Move over, Bill Clinton.
The most notorious presidential clemency controversy in modern history is about to be unseated. President Biden’s Justice Department is quietly embarking on a reckless and unprecedented course of action that will make Clinton’s last-minute rush of pardons in January of 2001 blush.
Philip Esformes is a Florida resident who owned and operated skilled nursing and assisted living facilities. In 2019, Esformes was convicted on health care kickback, money-laundering, and related charges regarding the operation of those facilities. He was ultimately sentenced to 20 years in prison. Importantly, during that sentencing, the court considered both the counts on which he was convicted and the charges where the jury did not reach any verdict.
Following his sentencing, Esformes’s attorneys sought relief through the full clemency review process. Their clemency petition demonstrated that there was clear prosecutorial misconduct during the original trial. For example, after an extensive evidentiary hearing, a US magistrate judge found prosecutors’ conduct during the case to be “deplorable.” The trial judge even found that the prosecutors had committed “multiple errors” and “infringed” on Esformes’s attorney-client privilege.
After considering the clemency petition which outlined this prosecutorial misconduct — and noting that the release of Esformes would not put the safety of the community at risk — Donald Trump granted him clemency.
While some people have been critical of some of Trump’s pardons, Esformes’s clemency petition was supported by some of America’s most respected legal voices. That includes former attorneys general William Barr, Edwin Meese, and Michael Mukasey, as well as former deputy attorney general Larry Thompson.
Moreover, Margaret Love, who served as pardon attorney under Presidents George H. W. Bush and Clinton, concluded that Trump’s intention was to end Esformes’s prosecution with no possibility of retrial or further imprisonment.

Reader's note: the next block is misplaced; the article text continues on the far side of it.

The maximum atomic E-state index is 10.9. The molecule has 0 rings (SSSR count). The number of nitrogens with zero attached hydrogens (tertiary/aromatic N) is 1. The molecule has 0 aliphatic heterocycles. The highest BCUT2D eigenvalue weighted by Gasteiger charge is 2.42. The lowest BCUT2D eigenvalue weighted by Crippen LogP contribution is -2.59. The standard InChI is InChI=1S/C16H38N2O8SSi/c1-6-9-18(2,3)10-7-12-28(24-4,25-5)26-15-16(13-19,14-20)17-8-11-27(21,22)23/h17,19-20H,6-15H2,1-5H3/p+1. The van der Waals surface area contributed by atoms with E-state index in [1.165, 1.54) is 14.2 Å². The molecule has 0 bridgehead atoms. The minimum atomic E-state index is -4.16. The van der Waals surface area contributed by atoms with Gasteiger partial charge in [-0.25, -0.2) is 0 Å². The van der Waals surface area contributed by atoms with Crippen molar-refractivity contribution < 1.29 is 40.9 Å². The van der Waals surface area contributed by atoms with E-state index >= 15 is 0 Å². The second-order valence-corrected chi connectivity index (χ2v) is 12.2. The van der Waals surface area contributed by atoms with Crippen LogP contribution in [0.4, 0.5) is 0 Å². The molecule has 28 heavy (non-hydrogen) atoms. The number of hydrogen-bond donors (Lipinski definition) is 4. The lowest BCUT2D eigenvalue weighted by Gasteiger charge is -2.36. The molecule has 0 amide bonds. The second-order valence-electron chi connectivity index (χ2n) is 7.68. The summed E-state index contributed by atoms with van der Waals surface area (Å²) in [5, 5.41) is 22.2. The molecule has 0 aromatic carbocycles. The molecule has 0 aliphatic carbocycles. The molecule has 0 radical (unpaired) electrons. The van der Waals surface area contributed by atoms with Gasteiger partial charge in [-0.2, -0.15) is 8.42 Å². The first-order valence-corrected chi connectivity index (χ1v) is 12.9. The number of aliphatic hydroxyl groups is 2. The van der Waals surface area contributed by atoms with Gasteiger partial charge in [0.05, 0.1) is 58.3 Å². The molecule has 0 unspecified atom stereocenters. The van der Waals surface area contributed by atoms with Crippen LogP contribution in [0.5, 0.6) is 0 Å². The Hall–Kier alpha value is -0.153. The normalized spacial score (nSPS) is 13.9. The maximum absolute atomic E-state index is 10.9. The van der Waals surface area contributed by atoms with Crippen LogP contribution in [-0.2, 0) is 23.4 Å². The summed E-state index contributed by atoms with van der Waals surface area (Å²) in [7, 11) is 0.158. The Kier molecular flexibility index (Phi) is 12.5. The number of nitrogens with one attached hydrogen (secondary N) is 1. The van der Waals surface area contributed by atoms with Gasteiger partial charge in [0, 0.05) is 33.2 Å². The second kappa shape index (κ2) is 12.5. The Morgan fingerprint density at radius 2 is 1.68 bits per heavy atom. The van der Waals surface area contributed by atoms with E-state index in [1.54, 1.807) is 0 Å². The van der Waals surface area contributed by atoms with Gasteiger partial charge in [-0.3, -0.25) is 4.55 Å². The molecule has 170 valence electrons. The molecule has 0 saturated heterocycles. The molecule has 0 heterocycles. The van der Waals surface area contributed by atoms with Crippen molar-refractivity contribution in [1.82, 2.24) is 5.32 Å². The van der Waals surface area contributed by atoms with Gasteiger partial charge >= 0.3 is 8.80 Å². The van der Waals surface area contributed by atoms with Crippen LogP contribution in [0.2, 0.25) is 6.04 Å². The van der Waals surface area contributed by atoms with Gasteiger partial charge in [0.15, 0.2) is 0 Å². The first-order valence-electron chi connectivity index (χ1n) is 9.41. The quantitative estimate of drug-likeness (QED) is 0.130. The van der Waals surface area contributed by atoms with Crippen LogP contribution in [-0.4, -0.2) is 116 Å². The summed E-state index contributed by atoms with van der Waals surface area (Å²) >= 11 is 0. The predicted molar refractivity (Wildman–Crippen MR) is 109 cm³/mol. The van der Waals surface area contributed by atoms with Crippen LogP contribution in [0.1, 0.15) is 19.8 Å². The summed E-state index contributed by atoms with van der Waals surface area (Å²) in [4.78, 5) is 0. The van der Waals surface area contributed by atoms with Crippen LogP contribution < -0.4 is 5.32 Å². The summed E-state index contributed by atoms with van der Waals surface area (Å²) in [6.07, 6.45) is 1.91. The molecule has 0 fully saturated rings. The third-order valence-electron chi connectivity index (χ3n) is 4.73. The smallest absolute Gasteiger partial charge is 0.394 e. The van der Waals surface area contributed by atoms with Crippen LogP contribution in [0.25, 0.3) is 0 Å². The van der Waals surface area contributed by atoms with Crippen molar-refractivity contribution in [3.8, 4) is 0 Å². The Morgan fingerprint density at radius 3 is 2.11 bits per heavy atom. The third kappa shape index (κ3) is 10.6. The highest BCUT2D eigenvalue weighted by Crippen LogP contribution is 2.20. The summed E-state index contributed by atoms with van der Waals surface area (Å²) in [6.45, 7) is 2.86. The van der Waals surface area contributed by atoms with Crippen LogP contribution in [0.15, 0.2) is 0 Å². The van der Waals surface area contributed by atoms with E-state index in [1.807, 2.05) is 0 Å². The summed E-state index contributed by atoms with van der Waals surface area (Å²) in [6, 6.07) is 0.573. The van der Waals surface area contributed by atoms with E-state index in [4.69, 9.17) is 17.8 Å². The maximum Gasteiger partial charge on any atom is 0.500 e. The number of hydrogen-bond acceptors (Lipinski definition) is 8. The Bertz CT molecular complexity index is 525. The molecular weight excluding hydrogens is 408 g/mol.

But early in the Biden administration, federal prosecutors announced that they would retry Esformes on a number of hung counts from the original trial. That’s despite the Trump administration’s clear intention that Esformes not face a retrial. Moreover, these prosecutors seeking to retry Esformes come from the same office found by the magistrate judge to have engaged in “deplorable” conduct and committed “multiple errors” during the original trial.
What is happening here is clear: By proceeding with this case, the Biden administration is disregarding the clemency process — a dangerous precedent.
The Constitution gives a sitting president the sole authority to grant reprieves and pardons for federal offenses. Allowing the Justice Department to re-prosecute someone after they’ve had their sentence commuted — and after a new president is in the White House — will politicize the judicial system and eviscerate the ability of the president to grant clemencies.
After all, what’s the value of clemency or a pardon if the next president can undo it?
Imagine the outcry if a newly inaugurated Republican president worked within this new paradigm. Anyone who received clemency from Biden — and even those who received clemency from Barack Obama or Clinton — could be subject to the “review and retribution” process currently being put into place by the Department of Justice.
Not only is this revived case against Esformes creating a dangerous precedent — it’s also illegal. The revival of this case is the epitome of “vindictive prosecution,” which is a violation of the US Constitution’s Due Process Clause. A prosecution is presumed to be “vindictive” if a prosecutor seeks to subject a defendant to increased punishment following the defendant’s successful challenge to an initial sentence — whether by appeal or commutation. That is precisely the situation that Esformes finds himself in.
Moreover, the Double Jeopardy Clause precludes the government from re-litigating any issue that was decided by a jury’s verdict in a prior trial. Here, the conduct alleged in the hung counts was integral to the jury’s decision and the 20-year sentence imposed by the court on all other counts of conviction. Now that Esformes’s sentence has been commuted and he has been fully punished for this conduct, any subsequent retrial and resentencing is barred by the Double Jeopardy Clause.
Our country is better than this. If Biden breaks with precedent and allows his Justice Department to move forward with this retrial, it will severely undermine the power of the president to grant clemency and pardons.
Michael J. Sullivan served as US Attorney for the District of Massachusetts (2001–2009) and acting director of the Bureau of Alcohol, Tobacco, Firearms and Explosives (2006–2009). He is currently a partner at Ashcroft Law Firm, where partner John Ashcroft was one of nine former senior Justice Department officials named in an amicus brief filed in connection with Esformes’s 11th Circuit appeal in 2020.